But there is one change Bai detects: the president has hired a new staff less populated by politicians and those who’ve worked inside congress and more geared towards campaigning.

Now Mr. Obama seems inclined to turn his attention outward, toward the rest of the country. Mr. Daley might not know his way around all the labyrinthine passages of the Capitol, but he brings a campaign mind-set to the administration. He directed the successful White House effort to win approval for the North American Free Trade Agreement in 1993 and later ran Al Gore’s presidential campaign, fighting to the last hanging chad.

Klein, for his part, understands the Daley pick—the president is going for a strong résumé, someone who has done a similar job well before. But he questions whether choosing Daley and Sperling sends the best message. Rather than a campaign boon, they may prove a hindrance.

Daley, of course, spent much of the last decade as an executive at J.P. Morgan Chase. Sperling, for his part, received more than $800,000 from Goldman Sachs in return for helping them run an international charitable project aimed at helping women in developing countries run their own businesses. He also made hundreds of thousands of dollars giving speeches to other firms on Wall Street. Both picks have aroused ire among those who think the Obama administration is to close to the banks.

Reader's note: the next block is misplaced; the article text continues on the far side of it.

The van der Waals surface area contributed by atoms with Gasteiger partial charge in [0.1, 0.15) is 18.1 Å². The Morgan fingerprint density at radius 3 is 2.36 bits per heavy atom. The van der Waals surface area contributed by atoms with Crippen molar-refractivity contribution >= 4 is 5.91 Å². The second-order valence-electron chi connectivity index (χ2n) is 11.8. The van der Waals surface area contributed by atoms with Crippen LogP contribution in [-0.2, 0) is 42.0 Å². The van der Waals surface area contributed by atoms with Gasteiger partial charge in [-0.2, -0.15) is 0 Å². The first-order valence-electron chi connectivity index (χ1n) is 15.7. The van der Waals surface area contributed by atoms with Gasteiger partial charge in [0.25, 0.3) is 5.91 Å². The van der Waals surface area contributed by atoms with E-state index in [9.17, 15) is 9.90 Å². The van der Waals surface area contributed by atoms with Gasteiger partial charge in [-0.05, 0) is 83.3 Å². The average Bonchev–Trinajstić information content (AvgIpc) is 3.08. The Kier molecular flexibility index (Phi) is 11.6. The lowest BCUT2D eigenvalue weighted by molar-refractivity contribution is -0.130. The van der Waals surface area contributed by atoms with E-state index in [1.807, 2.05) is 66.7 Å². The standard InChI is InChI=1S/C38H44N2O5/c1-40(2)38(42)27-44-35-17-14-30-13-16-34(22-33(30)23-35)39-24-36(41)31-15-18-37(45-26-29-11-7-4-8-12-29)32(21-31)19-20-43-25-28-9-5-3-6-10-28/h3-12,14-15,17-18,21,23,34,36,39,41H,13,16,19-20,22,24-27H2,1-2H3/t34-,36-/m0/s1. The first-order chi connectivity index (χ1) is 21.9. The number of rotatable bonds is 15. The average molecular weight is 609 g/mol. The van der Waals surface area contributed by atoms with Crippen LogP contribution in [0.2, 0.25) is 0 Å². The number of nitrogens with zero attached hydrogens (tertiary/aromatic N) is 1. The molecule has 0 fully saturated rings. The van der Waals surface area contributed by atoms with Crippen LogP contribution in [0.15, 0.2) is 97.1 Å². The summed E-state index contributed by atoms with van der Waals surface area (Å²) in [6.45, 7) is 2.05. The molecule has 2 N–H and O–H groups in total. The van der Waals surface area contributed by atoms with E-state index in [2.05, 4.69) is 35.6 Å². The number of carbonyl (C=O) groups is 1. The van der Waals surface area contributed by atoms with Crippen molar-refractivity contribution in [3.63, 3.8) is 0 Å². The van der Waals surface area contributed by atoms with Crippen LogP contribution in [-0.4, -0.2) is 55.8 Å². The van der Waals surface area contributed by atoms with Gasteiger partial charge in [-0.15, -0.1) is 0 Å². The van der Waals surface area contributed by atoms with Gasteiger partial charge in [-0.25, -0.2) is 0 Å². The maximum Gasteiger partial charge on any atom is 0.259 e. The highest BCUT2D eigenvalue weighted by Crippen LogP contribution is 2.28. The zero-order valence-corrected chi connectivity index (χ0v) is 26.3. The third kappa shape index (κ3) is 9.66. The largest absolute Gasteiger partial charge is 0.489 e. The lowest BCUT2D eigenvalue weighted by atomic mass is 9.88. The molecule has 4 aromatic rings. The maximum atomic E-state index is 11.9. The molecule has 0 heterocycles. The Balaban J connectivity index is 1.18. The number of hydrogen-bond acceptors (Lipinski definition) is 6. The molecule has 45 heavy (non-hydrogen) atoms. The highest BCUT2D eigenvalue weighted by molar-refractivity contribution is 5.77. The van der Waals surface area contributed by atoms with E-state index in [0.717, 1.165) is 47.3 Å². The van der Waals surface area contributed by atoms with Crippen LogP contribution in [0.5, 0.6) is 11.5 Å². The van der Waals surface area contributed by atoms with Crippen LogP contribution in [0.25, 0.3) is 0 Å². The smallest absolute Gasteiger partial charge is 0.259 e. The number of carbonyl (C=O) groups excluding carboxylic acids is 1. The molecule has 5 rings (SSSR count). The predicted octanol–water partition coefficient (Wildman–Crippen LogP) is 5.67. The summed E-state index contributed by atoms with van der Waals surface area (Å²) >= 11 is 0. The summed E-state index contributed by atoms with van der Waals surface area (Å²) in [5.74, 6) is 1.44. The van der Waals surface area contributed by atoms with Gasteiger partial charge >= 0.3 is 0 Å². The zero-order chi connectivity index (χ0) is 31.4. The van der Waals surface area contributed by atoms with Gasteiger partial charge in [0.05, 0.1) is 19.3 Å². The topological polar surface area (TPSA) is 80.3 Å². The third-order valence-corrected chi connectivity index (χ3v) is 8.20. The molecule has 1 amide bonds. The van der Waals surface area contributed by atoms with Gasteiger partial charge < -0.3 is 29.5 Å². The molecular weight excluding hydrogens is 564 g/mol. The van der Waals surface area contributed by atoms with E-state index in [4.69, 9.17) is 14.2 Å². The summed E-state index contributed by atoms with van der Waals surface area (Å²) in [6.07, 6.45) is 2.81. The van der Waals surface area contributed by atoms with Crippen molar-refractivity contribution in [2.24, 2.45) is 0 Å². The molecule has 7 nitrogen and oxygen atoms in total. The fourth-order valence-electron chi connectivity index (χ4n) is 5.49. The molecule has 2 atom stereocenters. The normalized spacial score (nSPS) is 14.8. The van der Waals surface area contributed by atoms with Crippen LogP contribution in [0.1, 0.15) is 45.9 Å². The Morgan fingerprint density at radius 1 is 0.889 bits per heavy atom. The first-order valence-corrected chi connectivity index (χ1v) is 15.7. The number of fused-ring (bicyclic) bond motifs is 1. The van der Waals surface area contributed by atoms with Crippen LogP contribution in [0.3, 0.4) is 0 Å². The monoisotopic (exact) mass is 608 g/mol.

Finally, Greg Sargent at The Washington Post’s The Plum Line blog also focuses on the messaging aspect of Daley’s appointment, arguing that the problem with it is that it undermines much of what the president has achieved and argued for in his first two years. After first praising exactly those achievements, Sargent writes that hiring Daley—who has criticized things like the push for health care reform—is capitulating to unreasonable critics.

Republicans and conservatives have uniformly condemned the Obama administration as in the grip of unrepentant leftism run amok. Yet what’s actually happened is that in so doing, Republicans have moved to the right, and we’ve all agreed to move what we arbitrarily call the “center” to the right in order to accomodate this.

The pick of Daley, however, will reinforce the conventional narrative that Obama has recognized the error of his ultraliberal ways and has picked a “seasoned Beltway hand” to steer the adminstration back to the center. Obviously this is only one of many things to consider about the Daley pick, and there may be many other good reasons to pick him that outweigh this problem.

Joel Meares is a former CJR assistant editor.